I don’t think the Germans had a realistic chance of conquering and subduing the Soviets, regardless of American intervention. The Germans certainly had no chance to even land troops in England, and the Luftwaffe was outclassed against the English air force even before American intervention.
I think that the “inevitable” point of no return for the war came when the Germans invaded Russia on the European front.
I don’t think the Soviets or Chinese had a realistic chance of stopping the Japanese, though. The Pacific front was inevitable after Midway, I think. I don’t think Japanese were too worried about the safety of their fleet until then.
I have maintained for a long time that, if Moscow had fallen, and Stalingrad had fallen, that would have been it for the Soviet Union. The loss of those key cities would have crushed the morale of the people, and would have made movement very very difficult. Maps of the rail lines show Moscow, Leningrad and Stalingrad being HUGE rail hubs, and the loss of those would have reduced their logistical ability to a degree that I’m not sure they could have recovered from.
It would only have been important in not giving the US a reason to join the war. As for Russia, what of strategic significance was over there? They’ve got one major port, and not all that much else. Would the Japanese really have used a lot of troops to occupy Siberia? I suspect that Stalin would have sent a token defense force and ignored it otherwise.
As for the OP, Churchill did indeed say that victory was inevitable after Pearl Harbor, and he was right. Only the US of the combatants had production facilities located far from the conflict. it might have taken a lot longer, but eventually the economic power would have won out.
ETA: This assumes that Lindberg and the former Bund would not have achieved power, unlikely indeed after Pearl Harbor.
Even if Japan followed a Northern Strategy, what good would that do? I know in lots of war games the Japanese and Germany can double-team the USSR and split it down the middle, but in real life the Japanese would have got Vladivostok and then nothing more except empty tundra and mountains. The Soviet Union had no important industry in the far east. They could have just written off the Far East completely, and the only significant loss would have been Vladivostok.
So what would Japan have gained? Nothing, and they would still need the oil and rubber of the Dutch East Indies. So the Japanese would have wasted tremendous effort taking Siberia and gained nothing worth anything. And then they’d still have to face the western allies in the East Indies, SE asia, the Phillipines, and so on, except a year or two later.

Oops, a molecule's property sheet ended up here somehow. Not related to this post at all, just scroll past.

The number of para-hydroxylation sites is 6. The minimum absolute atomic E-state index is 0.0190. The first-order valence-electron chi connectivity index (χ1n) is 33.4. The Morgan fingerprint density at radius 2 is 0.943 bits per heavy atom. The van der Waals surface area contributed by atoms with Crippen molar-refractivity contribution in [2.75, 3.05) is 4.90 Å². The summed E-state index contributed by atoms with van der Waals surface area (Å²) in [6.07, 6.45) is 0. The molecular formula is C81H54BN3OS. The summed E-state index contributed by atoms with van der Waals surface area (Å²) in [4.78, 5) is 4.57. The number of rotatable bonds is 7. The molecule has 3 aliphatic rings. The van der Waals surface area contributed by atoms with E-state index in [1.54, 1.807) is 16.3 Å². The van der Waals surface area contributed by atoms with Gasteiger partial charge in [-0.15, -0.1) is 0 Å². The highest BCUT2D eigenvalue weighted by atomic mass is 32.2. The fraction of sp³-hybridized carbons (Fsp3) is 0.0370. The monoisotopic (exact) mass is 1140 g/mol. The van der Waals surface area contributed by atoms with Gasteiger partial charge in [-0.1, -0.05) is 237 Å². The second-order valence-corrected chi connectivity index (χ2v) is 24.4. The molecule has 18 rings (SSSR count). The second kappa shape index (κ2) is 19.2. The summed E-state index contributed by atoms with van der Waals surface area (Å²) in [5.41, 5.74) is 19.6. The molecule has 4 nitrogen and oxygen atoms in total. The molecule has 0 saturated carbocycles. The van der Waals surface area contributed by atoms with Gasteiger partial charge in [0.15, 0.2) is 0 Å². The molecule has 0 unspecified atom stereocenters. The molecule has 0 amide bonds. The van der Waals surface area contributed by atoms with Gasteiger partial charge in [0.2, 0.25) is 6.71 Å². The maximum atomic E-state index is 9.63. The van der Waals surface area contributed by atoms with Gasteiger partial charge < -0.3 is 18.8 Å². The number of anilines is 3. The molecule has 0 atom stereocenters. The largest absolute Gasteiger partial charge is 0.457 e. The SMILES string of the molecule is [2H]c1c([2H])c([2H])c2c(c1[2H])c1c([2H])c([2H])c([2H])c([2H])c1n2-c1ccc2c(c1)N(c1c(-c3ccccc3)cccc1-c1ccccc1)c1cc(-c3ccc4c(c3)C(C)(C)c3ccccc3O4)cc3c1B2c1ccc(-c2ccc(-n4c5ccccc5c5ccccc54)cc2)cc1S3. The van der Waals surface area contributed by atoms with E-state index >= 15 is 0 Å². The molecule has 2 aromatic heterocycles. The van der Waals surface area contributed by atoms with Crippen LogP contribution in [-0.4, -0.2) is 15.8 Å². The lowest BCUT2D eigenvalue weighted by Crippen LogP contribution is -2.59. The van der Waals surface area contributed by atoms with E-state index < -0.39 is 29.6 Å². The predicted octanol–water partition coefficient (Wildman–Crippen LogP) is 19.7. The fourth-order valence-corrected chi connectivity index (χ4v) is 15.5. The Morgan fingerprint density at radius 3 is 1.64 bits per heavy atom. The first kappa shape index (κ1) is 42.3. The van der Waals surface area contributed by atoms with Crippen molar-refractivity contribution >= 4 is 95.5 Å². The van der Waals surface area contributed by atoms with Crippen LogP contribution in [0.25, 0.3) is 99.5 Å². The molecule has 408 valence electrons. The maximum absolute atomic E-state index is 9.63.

I’d argue that Allied victory became inevitable on June 22, 1941 (the date the Germans invaded the Soviet Union).
The Germans severely underestimated both the strength of the forces available to oppose them, and the will of the Russian people to fight (they were deluded into thinking that Stalin’s government would collapse under outside pressure). Instead, they set the stage for their own gradual destruction.
Of course the Japanese put the final nail in the coffin 12/7/41.
I’m not a historian either, but here’s my guess. A disaster like that would be a major setback, of course, but it wouldn’t break the Allies’ will to fight. A weather based disaster is too obviously bad luck, and unlikely to happen again. It would however delay Germany’s defeat, which makes it likely that instead of Japan, it’s Germany that gets hit with nukes for the first time in history. I wouldn’t be surprised if Germany takes more damage than Japan did, given the lack of an equivalent of Hirohito who could cut the ground out from under Hitler with a declaration of surrender. Hitler was on top, and he was as I understand willing to see Germany destroyed before surrendering.
This is just weird. Everything I have seen or read indicated that most Americans thought the war would be over by Christmas. Nothing would lead people to such defeatist attitudes. The Americans never lost a major battle either in Europe or the Pacific. Once D-Day happened it was a pretty steady march to Berlin. When we landed on Sicily it was hard slogging but Allied troops never had to retreat. Monty sewed up the Germans in Africa. As for the Pacific, we lost the Philippines early on but once we started island hopping we never lost a Battle. There were no failed landings. What on earth would have lead your mother and co-workers to debate who to surrender to?
How about the Battle of Britain, summer 1940? If Hitler had managed to invade and conquer Britain, he would have had one less front to fight and there would be nobody resupplying the various resistance movements.